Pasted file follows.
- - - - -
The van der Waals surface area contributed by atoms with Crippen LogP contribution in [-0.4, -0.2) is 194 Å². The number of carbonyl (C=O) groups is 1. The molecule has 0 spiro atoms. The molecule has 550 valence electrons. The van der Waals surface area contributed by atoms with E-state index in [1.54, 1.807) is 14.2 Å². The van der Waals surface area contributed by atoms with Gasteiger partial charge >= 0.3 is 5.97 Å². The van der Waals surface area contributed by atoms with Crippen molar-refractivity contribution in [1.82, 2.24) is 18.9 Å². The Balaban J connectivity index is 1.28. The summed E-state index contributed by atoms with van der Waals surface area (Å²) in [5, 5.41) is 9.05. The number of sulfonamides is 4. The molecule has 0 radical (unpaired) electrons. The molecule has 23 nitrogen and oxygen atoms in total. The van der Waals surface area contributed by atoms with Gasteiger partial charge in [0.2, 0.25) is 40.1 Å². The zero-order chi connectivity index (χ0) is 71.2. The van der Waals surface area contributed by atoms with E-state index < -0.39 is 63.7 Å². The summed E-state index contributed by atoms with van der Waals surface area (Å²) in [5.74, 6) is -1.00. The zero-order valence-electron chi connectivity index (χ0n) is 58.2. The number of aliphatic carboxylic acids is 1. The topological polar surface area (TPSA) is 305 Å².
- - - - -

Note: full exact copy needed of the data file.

The van der Waals surface area contributed by atoms with Crippen LogP contribution in [-0.4, -0.2) is 194 Å². The number of carbonyl (C=O) groups is 1. The molecule has 0 spiro atoms. The molecule has 550 valence electrons. The van der Waals surface area contributed by atoms with E-state index in [1.54, 1.807) is 14.2 Å². The van der Waals surface area contributed by atoms with Gasteiger partial charge >= 0.3 is 5.97 Å². The van der Waals surface area contributed by atoms with Crippen molar-refractivity contribution in [1.82, 2.24) is 18.9 Å². The Balaban J connectivity index is 1.28. The summed E-state index contributed by atoms with van der Waals surface area (Å²) in [5, 5.41) is 9.05. The number of sulfonamides is 4. The molecule has 0 radical (unpaired) electrons. The molecule has 23 nitrogen and oxygen atoms in total. The van der Waals surface area contributed by atoms with Gasteiger partial charge in [0.2, 0.25) is 40.1 Å². The zero-order chi connectivity index (χ0) is 71.2. The van der Waals surface area contributed by atoms with E-state index < -0.39 is 63.7 Å². The summed E-state index contributed by atoms with van der Waals surface area (Å²) in [5.74, 6) is -1.00. The zero-order valence-electron chi connectivity index (χ0n) is 58.2. The number of aliphatic carboxylic acids is 1. The topological polar surface area (TPSA) is 305 Å².